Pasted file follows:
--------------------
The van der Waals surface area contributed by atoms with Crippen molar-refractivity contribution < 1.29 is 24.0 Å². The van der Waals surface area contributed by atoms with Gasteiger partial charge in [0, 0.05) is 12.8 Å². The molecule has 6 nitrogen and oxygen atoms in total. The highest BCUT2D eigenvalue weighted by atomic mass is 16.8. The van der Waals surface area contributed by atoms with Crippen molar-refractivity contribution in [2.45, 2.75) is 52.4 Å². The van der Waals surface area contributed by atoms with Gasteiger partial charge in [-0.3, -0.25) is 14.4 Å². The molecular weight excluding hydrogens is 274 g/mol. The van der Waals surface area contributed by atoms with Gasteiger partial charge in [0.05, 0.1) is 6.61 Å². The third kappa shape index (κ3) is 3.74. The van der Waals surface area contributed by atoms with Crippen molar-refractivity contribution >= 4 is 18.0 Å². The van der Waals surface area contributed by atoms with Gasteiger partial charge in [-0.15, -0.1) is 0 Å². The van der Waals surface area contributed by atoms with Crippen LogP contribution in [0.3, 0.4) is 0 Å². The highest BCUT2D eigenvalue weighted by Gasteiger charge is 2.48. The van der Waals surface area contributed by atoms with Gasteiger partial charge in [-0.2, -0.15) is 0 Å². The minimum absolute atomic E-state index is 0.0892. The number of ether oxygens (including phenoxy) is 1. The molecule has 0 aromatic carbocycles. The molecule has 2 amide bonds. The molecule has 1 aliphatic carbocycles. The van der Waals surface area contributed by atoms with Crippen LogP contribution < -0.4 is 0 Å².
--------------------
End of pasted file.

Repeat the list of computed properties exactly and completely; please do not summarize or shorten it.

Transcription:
The van der Waals surface area contributed by atoms with Crippen molar-refractivity contribution < 1.29 is 24.0 Å². The van der Waals surface area contributed by atoms with Gasteiger partial charge in [0, 0.05) is 12.8 Å². The molecule has 6 nitrogen and oxygen atoms in total. The highest BCUT2D eigenvalue weighted by atomic mass is 16.8. The van der Waals surface area contributed by atoms with Crippen molar-refractivity contribution in [2.45, 2.75) is 52.4 Å². The van der Waals surface area contributed by atoms with Gasteiger partial charge in [-0.3, -0.25) is 14.4 Å². The molecular weight excluding hydrogens is 274 g/mol. The van der Waals surface area contributed by atoms with Gasteiger partial charge in [0.05, 0.1) is 6.61 Å². The third kappa shape index (κ3) is 3.74. The van der Waals surface area contributed by atoms with Crippen molar-refractivity contribution >= 4 is 18.0 Å². The van der Waals surface area contributed by atoms with Gasteiger partial charge in [-0.15, -0.1) is 0 Å². The van der Waals surface area contributed by atoms with Crippen LogP contribution in [0.3, 0.4) is 0 Å². The highest BCUT2D eigenvalue weighted by Gasteiger charge is 2.48. The van der Waals surface area contributed by atoms with Gasteiger partial charge in [-0.2, -0.15) is 0 Å². The minimum absolute atomic E-state index is 0.0892. The number of ether oxygens (including phenoxy) is 1. The molecule has 0 aromatic carbocycles. The molecule has 2 amide bonds. The molecule has 1 aliphatic carbocycles. The van der Waals surface area contributed by atoms with Crippen LogP contribution < -0.4 is 0 Å².